As a youth, Huynh Tieu Huong struggled for survival alone on the streets of Ho Chi Minh City. Today, she provides homeless orphans a home and a family, so that they never have to endure what she went through. Darren Boon meets the woman who is  a mother of 300.



THE ELFIN AND girlish-looking businesswoman has never met her parents nor does she have any recollection of them. Although 1968 is the year of birth written on her identity card, it is only a symbolic number. She has no idea how old she really is.

Huynh Tieu Huong is an orphan. She spent her vagrant youth living on trains and at train stations, and flitted through foster homes – some kind, others abusive.

During a gold rush, Huynh was employed by a slave-driver who once whipped her to unconsciousness. Frightened by the experience, she ran away escaping through a forest until she reached Ho Chi Minh City.

While roaming the streets, Huynh adopted her first child, a baby girl she named Anh Dao. Many a time when Huynh contemplated suicide, Anh Dao’s cries would save her because Huynh did not want her daughter to end up like her, alone and hungry all the time.

Huynh also learned Mandarin on the streets. This enabled her to befriend a Taiwanese man who was kind to her, and provided the mother and child with a place to stay.

Unfortunately, his kindness had an ulterior motive – he wanted her body. When Huynh threatened suicide he relented and, as a final gesture of kindness, left her 20 ounces of gold. She used this to buy a house which she later sold for a tidy profit.

Equipped with Mandarin and a strong business sense, Huynh worked as a real estate agent, and started her own rental car service. She used the money she earned to help more homeless children.

Huynh’s petite frame hides a big heart. If there is one thing that pains her, it is when she sees children being physically abused or being made to steal.

Eventually in 2001, the Que Huong Charity Centre, an aid association for disabled children and orphans in Vietnam received its official permit from the Vietnamese authorities. At present, there are 300 children living at the centre, all of whom regard Huynh as their mother.

Over the years, Huynh has cared for about 4,000 children – some handicapped – in over 60 provinces and towns.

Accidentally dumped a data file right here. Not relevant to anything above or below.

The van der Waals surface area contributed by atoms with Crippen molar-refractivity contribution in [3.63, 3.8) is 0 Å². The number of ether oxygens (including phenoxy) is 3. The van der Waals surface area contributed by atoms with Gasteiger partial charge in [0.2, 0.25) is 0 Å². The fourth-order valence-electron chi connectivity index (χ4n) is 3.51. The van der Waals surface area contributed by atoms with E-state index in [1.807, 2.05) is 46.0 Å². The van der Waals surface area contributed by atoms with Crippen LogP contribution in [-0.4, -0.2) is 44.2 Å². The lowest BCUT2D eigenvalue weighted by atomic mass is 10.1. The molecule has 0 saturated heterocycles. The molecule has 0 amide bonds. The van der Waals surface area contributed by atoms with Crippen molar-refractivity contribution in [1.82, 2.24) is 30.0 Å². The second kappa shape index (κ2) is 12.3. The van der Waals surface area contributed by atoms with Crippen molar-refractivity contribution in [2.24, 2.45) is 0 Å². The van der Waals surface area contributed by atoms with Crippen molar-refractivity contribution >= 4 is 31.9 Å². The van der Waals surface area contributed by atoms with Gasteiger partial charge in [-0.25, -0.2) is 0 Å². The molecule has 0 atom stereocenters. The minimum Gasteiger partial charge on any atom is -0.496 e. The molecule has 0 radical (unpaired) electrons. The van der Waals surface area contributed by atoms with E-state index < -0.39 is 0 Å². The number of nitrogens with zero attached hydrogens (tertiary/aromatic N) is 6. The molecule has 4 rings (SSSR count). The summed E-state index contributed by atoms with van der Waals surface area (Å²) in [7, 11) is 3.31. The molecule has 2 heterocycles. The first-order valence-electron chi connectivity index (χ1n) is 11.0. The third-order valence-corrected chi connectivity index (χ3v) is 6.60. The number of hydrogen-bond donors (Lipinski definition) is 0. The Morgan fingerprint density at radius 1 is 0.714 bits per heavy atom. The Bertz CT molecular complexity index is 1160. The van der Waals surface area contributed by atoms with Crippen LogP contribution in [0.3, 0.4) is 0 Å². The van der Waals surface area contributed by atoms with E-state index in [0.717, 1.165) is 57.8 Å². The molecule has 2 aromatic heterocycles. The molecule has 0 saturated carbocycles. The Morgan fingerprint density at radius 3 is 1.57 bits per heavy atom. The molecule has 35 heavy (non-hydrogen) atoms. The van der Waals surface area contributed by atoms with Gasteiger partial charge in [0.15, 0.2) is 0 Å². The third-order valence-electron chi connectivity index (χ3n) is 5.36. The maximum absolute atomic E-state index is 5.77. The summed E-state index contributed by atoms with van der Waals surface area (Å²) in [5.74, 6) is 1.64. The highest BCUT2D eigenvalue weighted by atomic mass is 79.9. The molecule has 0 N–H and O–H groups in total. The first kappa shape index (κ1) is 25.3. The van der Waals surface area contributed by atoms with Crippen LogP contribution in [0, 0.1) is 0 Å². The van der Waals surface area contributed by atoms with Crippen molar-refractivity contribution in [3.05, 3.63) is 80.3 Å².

Her wishes for her adopted children are simple: that they would be able to grow up with friends, brothers and sisters. She wants all of them to receive an education so that when they grow up they can contribute to society.

Some of these hopes have already come true as a number of the children she rescued and brought up have returned to help out in the charity centre.

Just as Huynh has been a blessing to so many children, so too have the children blessed her.

“Without the children, I have no family. I will feel lonely. So what if I have money?” she said in Mandarin. “With the children around, I can comfort them. When they are ill, I can nurse them, and I can hear them call me ‘Mummy’.”

Mary is her mummy

Just after the turn of the millennium, Huynh was diagnosed with cancer. One day, while lying in bed, she had a vision of Mary cradling a child.

“It’s not that I didn’t believe in God before; I just didn’t know about Him,” she said.

This experience led to her conversion and eventual baptism into the Catholic Church.

In October, Huynh came to Singapore to learn how to improve her charity centre. In her short stay, she attended ‘A Day With Mary’ at Church of the Holy Spirit on Oct 24 and visited the Maris Stella Kindergarten at Holland Road.

She also shared her story at the Opus Dei women’s centre at Hillcrest and to a group of nine-to-11-year-olds at Church of St. Ignatius.

Father Jose Lopez who accompanied Huynh at several of her activities, said he observed that whenever she sees a statue of Mary, Huynh would stop and pray.

“I love calling Mary ‘Mummy’. I like having a mummy. Wherever I go, Mary is on my mind, and I will always say, ‘Thank you, Mary’,” said Huynh.

Herman Rodrigues who volunteered to help drive Huynh around the island during her stay here, said his initial impression of her fell far from the image he thought a president of a charity centre would have.

Rodrigues said there did not seem to be anything special about Huynh. But after a few days’ interaction with her and having heard her life story, Rodrigues has learnt not to judge a person by her appearance.

“She has complete passion for her mission. She is always smiling and full of grace. The work she is doing is for the glory of God,” said Rodrigues.

Looking forward

Not many people understand her or what she does, Huynh told CatholicNews.

She sometimes has to take care of rescued new-born infants who weigh barely a kilogramme. Watching over the children when they fall ill is not easy, and every time a little one passes away, Huynh feels that a part of her also dies.

But God is there for her always, she said, adding that her belief that God and Mary love her gives her strength to carry on in her work.

As a doting mother who worries for her children’s future, Huynh’s main concern is ensuring that when she is no longer around, her children would continue to have a place to live.

And until that day comes, Huynh will continue to give herself completely to her children: “For as long as I am not dead, I must help the children and raise them.” n

Huynh welcomes volunteers to help out in the Que Huong Charity Centre. More information can be found at the centre’s website: www.huynhtieuhuong.org/eng

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